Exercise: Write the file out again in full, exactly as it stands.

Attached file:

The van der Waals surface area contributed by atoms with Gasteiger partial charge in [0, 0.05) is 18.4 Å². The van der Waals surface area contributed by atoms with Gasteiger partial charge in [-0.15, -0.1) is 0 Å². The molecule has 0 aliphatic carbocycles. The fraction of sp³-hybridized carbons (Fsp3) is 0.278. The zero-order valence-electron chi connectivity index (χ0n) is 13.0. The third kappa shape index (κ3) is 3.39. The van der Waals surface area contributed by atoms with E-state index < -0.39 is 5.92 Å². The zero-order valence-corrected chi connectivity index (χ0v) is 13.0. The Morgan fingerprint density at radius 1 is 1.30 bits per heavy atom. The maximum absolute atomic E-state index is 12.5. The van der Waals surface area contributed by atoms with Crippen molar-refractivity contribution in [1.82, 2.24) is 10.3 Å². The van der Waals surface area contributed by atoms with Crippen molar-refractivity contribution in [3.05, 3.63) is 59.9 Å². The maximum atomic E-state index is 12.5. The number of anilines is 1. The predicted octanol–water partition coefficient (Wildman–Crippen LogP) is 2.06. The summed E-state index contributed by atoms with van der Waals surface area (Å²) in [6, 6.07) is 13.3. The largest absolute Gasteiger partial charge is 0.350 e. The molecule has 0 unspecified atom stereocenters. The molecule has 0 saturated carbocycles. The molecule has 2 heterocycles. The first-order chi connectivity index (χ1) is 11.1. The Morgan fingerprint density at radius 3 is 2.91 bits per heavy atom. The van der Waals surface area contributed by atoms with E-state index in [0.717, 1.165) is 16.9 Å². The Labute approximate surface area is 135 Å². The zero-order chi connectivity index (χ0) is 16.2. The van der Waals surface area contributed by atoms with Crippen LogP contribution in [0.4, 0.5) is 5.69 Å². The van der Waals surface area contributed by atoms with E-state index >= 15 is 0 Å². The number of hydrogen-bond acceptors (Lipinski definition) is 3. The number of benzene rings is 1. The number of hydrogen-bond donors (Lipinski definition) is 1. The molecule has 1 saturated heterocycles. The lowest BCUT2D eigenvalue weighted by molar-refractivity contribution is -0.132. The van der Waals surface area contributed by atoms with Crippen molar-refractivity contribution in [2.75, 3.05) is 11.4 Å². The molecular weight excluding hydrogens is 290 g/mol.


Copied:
The van der Waals surface area contributed by atoms with Gasteiger partial charge in [0, 0.05) is 18.4 Å². The van der Waals surface area contributed by atoms with Gasteiger partial charge in [-0.15, -0.1) is 0 Å². The molecule has 0 aliphatic carbocycles. The fraction of sp³-hybridized carbons (Fsp3) is 0.278. The zero-order valence-electron chi connectivity index (χ0n) is 13.0. The third kappa shape index (κ3) is 3.39. The van der Waals surface area contributed by atoms with E-state index < -0.39 is 5.92 Å². The zero-order valence-corrected chi connectivity index (χ0v) is 13.0. The Morgan fingerprint density at radius 1 is 1.30 bits per heavy atom. The maximum absolute atomic E-state index is 12.5. The van der Waals surface area contributed by atoms with Crippen molar-refractivity contribution in [1.82, 2.24) is 10.3 Å². The van der Waals surface area contributed by atoms with Crippen molar-refractivity contribution in [3.05, 3.63) is 59.9 Å². The maximum atomic E-state index is 12.5. The number of anilines is 1. The predicted octanol–water partition coefficient (Wildman–Crippen LogP) is 2.06. The summed E-state index contributed by atoms with van der Waals surface area (Å²) in [6, 6.07) is 13.3. The largest absolute Gasteiger partial charge is 0.350 e. The molecule has 0 unspecified atom stereocenters. The molecule has 0 saturated carbocycles. The molecule has 2 heterocycles. The first-order chi connectivity index (χ1) is 11.1. The Morgan fingerprint density at radius 3 is 2.91 bits per heavy atom. The van der Waals surface area contributed by atoms with E-state index in [0.717, 1.165) is 16.9 Å². The Labute approximate surface area is 135 Å². The zero-order chi connectivity index (χ0) is 16.2. The van der Waals surface area contributed by atoms with Crippen LogP contribution in [0.4, 0.5) is 5.69 Å². The van der Waals surface area contributed by atoms with E-state index >= 15 is 0 Å². The number of hydrogen-bond acceptors (Lipinski definition) is 3. The number of benzene rings is 1. The number of hydrogen-bond donors (Lipinski definition) is 1. The molecule has 1 saturated heterocycles. The lowest BCUT2D eigenvalue weighted by molar-refractivity contribution is -0.132. The van der Waals surface area contributed by atoms with Crippen molar-refractivity contribution in [2.75, 3.05) is 11.4 Å². The molecular weight excluding hydrogens is 290 g/mol.